Must Flooded Lead Acid Batteries be Vented?

lzhomelzhome Registered Users Posts: 28 ✭✭
Okay, so I know the short answer is yes. But I'm looking for a "its depends" answer.

Here is my scenario, or actual situation; batteries inside a metal building, you have all seen the metal carports? well this one (12'x12') has sides a window (2x2, opens to 1x2) a standard door and 6' metal roller type door with a 1-2 inch gap at the bottom. Also with these metal building every corner has the over lapping metal panels which creates gaps (1x1 inch) about every 12 inches. So my point is, with the window open, the gap at the bottom of the roller door and the gaps in the panels do I need to do anything else for ventilation? A window fan or ceiling fan maybe?

The whole question is about saving money buy using flooded verse AGM batteries. With AGM I would not worry about venting so I think you see why I'm considering flooded batteries. I don't like the maintenance associated with flooded batteries but that is a different story.

2 x 100w PV and nothing else yet.

Comments

  • SakamochiSakamochi Registered Users Posts: 15 ✭✭
    My experiences with the batteries is that they do not do well in high temperatures, I think my 16 Interstates are rated at a max of 110 degrees F. I have a thermostatically controlled very low flow fan that moves air from the outside through the battery box and vents outside. So, your situation may depend on how hot it gets in there AND how much air space you have to get rid of the fumeric ventation. If you have 4 batteries or 40 is another consideration.... (;)
  • mcgivormcgivor Registered Users Posts: 1,214 ✭✭✭✭
    edited October 8 #3
    The question of ventilation is dependent on many factors such as the volume of the room, battery size and so forth, a simple yes/no answer is not applicable. Hydrogen being lighter than air tends to accumulate close to the roof, so logically ventilation at a high point would be preferred, the calculation for the air changes per hour are pretty complex, most people probably use a logical approach, some active ventilation is better than passive. Large banks in rooms without natural ventilation would need fans, backup fans, montoring systems and alarms etcetera. For my system in a 12' × 10' × 8' room I use a 12V fan supplied directly buy a separate 40W panel, vented at ceiling hight, with a relief vent at floor level, when the sun hits the panel the fan runs. Being off grid, charging, along with the fan running occur only during sunlight hours, so no need for control circuitry, seems to work well in my situation. The attached pdf provides information that you may find useful.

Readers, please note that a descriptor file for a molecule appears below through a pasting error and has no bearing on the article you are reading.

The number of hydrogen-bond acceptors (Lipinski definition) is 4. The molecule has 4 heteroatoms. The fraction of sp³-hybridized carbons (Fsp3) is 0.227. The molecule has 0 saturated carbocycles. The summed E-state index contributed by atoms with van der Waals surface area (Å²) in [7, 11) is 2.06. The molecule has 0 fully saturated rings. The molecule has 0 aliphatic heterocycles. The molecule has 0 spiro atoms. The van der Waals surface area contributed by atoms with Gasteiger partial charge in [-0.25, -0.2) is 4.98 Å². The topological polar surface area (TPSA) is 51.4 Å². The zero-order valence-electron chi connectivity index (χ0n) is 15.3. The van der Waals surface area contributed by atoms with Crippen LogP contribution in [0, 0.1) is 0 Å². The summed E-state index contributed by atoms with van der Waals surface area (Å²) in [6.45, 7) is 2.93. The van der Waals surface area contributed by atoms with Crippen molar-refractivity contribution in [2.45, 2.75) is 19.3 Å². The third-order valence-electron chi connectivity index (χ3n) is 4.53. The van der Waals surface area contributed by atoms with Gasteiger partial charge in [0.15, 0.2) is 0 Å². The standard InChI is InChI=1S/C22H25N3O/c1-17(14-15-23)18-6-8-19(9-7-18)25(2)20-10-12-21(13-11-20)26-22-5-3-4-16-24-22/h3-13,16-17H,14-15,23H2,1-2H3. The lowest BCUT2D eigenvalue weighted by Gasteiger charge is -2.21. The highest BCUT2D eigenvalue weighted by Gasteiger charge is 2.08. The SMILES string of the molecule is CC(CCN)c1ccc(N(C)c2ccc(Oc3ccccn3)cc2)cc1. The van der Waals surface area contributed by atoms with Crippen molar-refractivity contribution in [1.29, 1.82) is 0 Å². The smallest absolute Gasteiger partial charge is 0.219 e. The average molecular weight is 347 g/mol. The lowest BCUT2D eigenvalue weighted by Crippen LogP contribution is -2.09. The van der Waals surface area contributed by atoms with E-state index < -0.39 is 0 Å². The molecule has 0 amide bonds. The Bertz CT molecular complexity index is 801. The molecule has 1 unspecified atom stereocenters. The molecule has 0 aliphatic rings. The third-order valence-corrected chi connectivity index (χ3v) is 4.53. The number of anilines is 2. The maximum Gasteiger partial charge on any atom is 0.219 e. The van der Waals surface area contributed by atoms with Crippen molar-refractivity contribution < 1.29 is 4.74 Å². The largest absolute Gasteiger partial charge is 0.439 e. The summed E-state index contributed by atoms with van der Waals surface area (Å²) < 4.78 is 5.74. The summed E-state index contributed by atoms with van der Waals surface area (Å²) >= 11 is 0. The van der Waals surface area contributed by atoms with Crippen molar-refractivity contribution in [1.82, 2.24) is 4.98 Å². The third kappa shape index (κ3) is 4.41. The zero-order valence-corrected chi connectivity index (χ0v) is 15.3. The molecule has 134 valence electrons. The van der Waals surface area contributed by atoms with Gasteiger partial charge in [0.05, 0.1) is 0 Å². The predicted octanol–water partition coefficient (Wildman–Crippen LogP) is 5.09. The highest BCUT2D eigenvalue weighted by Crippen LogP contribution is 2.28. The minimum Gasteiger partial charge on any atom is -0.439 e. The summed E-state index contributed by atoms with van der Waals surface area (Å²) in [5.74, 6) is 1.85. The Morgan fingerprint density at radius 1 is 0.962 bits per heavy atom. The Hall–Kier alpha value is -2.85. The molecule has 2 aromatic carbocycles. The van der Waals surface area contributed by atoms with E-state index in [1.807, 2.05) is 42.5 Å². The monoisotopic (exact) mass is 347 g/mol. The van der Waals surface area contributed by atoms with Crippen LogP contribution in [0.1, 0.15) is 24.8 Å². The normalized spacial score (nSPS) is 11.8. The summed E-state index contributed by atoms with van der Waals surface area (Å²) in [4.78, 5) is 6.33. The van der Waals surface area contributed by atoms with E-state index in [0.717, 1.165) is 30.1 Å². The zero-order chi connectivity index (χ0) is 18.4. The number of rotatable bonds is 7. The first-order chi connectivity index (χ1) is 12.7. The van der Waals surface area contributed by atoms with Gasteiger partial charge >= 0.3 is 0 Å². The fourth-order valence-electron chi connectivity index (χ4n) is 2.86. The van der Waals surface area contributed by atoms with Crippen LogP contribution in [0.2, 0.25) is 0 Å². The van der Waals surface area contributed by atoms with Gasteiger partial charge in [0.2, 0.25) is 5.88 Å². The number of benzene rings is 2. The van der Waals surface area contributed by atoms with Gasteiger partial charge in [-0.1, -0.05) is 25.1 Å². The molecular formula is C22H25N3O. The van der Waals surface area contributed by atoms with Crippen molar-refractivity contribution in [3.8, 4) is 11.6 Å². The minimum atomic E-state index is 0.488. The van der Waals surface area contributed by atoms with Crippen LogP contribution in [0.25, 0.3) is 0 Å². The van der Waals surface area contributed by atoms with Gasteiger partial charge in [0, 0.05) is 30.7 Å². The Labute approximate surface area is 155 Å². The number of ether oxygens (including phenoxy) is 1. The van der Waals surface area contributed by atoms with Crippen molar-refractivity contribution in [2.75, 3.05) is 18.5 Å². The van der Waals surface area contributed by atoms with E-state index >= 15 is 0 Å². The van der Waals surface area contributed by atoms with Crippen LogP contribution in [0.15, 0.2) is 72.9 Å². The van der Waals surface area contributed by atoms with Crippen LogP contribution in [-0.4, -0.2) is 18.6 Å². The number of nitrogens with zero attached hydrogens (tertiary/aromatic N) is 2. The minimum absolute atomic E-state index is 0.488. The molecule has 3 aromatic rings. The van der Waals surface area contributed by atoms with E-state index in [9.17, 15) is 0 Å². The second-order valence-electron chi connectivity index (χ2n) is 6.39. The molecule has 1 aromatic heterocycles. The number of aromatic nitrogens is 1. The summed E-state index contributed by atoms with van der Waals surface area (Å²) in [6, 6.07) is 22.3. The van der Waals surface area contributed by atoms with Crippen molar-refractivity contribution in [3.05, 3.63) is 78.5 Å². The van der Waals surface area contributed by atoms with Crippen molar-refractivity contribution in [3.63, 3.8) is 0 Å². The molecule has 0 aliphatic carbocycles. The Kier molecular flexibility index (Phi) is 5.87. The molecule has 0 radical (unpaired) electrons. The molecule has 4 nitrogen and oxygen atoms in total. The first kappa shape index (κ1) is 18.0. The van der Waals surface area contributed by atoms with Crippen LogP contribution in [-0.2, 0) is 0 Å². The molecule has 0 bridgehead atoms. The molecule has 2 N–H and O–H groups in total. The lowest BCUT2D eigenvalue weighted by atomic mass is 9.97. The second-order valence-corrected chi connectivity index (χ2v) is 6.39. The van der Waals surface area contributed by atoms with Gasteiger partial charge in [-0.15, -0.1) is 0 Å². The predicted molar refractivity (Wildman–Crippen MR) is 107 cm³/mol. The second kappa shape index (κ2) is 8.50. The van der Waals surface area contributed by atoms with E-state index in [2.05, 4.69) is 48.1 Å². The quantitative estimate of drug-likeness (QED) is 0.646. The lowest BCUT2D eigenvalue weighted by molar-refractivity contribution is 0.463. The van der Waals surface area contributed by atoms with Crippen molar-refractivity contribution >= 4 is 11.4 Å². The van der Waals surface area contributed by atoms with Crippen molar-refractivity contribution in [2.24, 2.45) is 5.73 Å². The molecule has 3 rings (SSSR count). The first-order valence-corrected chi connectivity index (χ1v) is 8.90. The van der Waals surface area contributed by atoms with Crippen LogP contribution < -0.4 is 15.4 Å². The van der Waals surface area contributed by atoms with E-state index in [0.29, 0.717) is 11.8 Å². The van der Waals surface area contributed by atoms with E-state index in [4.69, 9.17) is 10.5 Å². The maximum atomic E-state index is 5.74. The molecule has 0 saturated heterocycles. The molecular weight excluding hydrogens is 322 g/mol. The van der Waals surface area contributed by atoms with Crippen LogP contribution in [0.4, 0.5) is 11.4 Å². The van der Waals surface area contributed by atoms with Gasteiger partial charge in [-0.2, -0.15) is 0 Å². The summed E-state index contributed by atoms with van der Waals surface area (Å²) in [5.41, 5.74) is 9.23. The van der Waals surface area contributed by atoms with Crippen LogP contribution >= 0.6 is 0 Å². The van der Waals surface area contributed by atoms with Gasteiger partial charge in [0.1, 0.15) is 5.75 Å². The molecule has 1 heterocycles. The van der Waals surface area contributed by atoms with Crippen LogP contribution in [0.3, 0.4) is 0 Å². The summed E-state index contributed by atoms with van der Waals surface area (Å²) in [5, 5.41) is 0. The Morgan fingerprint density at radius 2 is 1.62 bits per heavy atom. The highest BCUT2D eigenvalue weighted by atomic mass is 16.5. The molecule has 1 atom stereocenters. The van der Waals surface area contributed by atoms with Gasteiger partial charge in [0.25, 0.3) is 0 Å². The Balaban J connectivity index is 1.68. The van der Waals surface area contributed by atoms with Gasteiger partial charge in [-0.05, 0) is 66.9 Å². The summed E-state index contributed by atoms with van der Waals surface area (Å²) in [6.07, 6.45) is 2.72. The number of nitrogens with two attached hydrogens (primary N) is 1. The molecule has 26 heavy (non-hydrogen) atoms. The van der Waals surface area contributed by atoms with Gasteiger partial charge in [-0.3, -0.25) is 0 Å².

1500W, 6× Schutten 250W Poly panels , Schneider 150 60 CC, Schneider SW 2524 inverter, 8×T105 GC 24V nominal 

  • mike95490mike95490 Solar Expert Posts: 7,249 ✭✭✭✭
    How much do you like the smell of battery acid bubbling away in the corner of the room ?   Will the acid mist cause any corrosion problems ?   Can you construct a simple plywood box to cover the batteries and isolate the fumes ?
    Powerfab top of pole PV mount | Listeroid 6/1 w/st5 gen head | XW6048 inverter/chgr | Iota 48V/15A charger | Morningstar 60A MPPT | 48V, 800A NiFe Battery (in series)| 15, Evergreen 205w "12V" PV array on pole | Midnight ePanel | Grundfos 10 SO5-9 with 3 wire Franklin Electric motor (1/2hp 240V 1ph ) on a timer for 3 hr noontime run - Runs off PV ||
    || Midnight Classic 200 | 10, Evergreen 200w in a 160VOC array ||
    || VEC1093 12V Charger | Maha C401 aa/aaa Charger | SureSine | Sunsaver MPPT 15A

    solar: http://tinyurl.com/LMR-Solar
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  • lzhomelzhome Registered Users Posts: 28 ✭✭
    Yes, I will have a battery box but without dedicated venting provisions. After reading  (yeah right, I had to bounce over a lot of the math) the white paper on battery venting provided by mcgivor above I'm more inclined to go with AGM. A few years ago I did have two Trojans in the RV overcharge and it was pretty nasty, set off alarms in the RV and the batteries bulged. They were about 8 years old so don't know if it was my fault or just age.